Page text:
What is TypeScript? And what is Static Typing?

What's so special about TypeScript? And why is it described as a static typing tool? What makes this different from dynamically typed languages?

TypeScript is a superset of JavaScript, which provides static type checking. Think of it as JavaScript with powers 🪄. It was created by Microsoft, and the goal was to help catch type-related bugs that can easily creep into production.

With the TypeScript tool, you have your code, and this tool will compile your code to JavaScript as that is what the browser understands, as well as other runtime environments like node.

Although TypeScript requires a bit more work added to the regular JavaScript code that you right, it plays an important role in helping you build type safe applications.

Dynamically Typed Languages

JavaScript is dynamically typed language, and is often regarded as a loose language. Such languages assign types during runtime. Which means:

let variable = "string"
// variable has a string type

variable = [1, 2, 3]
// variable has a array type

After the first assignment operation, variable has a string type. After the second assignment operation, variable has an array type. You can see that variable can have any type based on the data assigned to it. This is the concept of “dynamic”—they type can change, based on the assigned value.

Static Typed Languages

In contrast, static types do not change. When these types are defined, the assigned value cannot change that definition. A couple of languages fall under this category, including TypeScript (though better referred to as a “tool” and not a language).

Here’s what a TypeScript code looks like:

let variable: string = "string"
// variable has a static string type

/**/variable/**/ = [1, 2, 3]
Type 'number[]' is not assignable to type 'string'.

Now we get a TypeScript error. We declared a string type for variable, by using a colon : followed by the type: string. When we attempt to assign a value that doesn’t match this type to the variable, TypeScript would complain.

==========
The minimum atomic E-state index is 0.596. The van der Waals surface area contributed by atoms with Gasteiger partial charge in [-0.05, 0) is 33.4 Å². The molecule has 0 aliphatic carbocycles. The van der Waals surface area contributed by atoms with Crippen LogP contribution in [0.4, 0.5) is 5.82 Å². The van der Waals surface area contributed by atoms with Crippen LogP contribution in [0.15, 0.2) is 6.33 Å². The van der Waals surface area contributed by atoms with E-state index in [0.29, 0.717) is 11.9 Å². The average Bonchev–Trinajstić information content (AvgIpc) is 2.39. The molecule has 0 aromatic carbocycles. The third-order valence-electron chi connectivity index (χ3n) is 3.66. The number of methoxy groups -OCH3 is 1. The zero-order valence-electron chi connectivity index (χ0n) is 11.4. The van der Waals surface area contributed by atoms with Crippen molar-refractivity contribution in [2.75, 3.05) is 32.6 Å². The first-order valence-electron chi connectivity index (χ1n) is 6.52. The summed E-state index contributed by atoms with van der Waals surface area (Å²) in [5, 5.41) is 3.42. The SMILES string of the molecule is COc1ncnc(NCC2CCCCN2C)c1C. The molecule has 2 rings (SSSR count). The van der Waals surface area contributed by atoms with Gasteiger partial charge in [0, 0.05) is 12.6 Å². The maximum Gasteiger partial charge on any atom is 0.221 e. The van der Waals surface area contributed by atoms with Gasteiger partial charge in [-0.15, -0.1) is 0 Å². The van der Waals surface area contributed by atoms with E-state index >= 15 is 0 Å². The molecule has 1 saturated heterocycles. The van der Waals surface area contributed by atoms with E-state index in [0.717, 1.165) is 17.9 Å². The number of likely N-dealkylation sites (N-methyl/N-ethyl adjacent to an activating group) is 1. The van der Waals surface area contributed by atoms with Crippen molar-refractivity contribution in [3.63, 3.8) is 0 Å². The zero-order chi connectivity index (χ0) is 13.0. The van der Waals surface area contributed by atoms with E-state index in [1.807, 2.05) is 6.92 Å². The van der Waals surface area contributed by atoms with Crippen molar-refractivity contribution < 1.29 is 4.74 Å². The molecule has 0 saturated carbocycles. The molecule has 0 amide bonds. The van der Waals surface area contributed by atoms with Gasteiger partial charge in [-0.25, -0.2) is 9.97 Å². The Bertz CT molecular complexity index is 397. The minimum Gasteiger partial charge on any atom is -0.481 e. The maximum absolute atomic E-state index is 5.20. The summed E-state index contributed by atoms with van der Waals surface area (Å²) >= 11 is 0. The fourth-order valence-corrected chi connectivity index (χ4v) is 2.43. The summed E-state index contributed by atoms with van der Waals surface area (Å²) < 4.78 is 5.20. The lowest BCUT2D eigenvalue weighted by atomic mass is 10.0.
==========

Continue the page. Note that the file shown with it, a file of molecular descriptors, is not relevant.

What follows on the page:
Don’t worry if you don’t understand the error for me. Basically, TypeScript is saying that “an array of numbers cannot be assignable to string”.

With static typing, assigning different values do not change the type of the variable (like we saw with dynamically typed languages).

Dynamic vs Static Typing

Both forms of typing have their pros and cons.

With dynamic typing, you don’t need to worry about defining types when building applications. All of that will be figured out by the language when your application is running. This can improve speed when building applications. But the larger your application grows, such applications can be succeptible to type related errors.

With static typing, you usually need to define these types as you build your application. This can be require extra time than what would be needed if you didn’t have to worry about them. But as your applications grow, you get to see the benefit of having these things defined already.

Compiling back to JavaScript

TypeScript is a tool you use for development, but the TypeScript code does not get to production. The reason for this is that, environments like browsers can only interpret JavaScript code.

So while you use TypeScript for development—writing your type-safe code—you would need to convert that TypeScript code to JavaScript before hosting it for production. TypeScript provides the tools for this.

This way, you have some guarantee that you compiled JavaScript code is safe. Because, if there’s some type errors, the compilation would fail.

Now that we understand how TypeScript is different from JavaScript, let’s learn how to set up TypeScript in our application.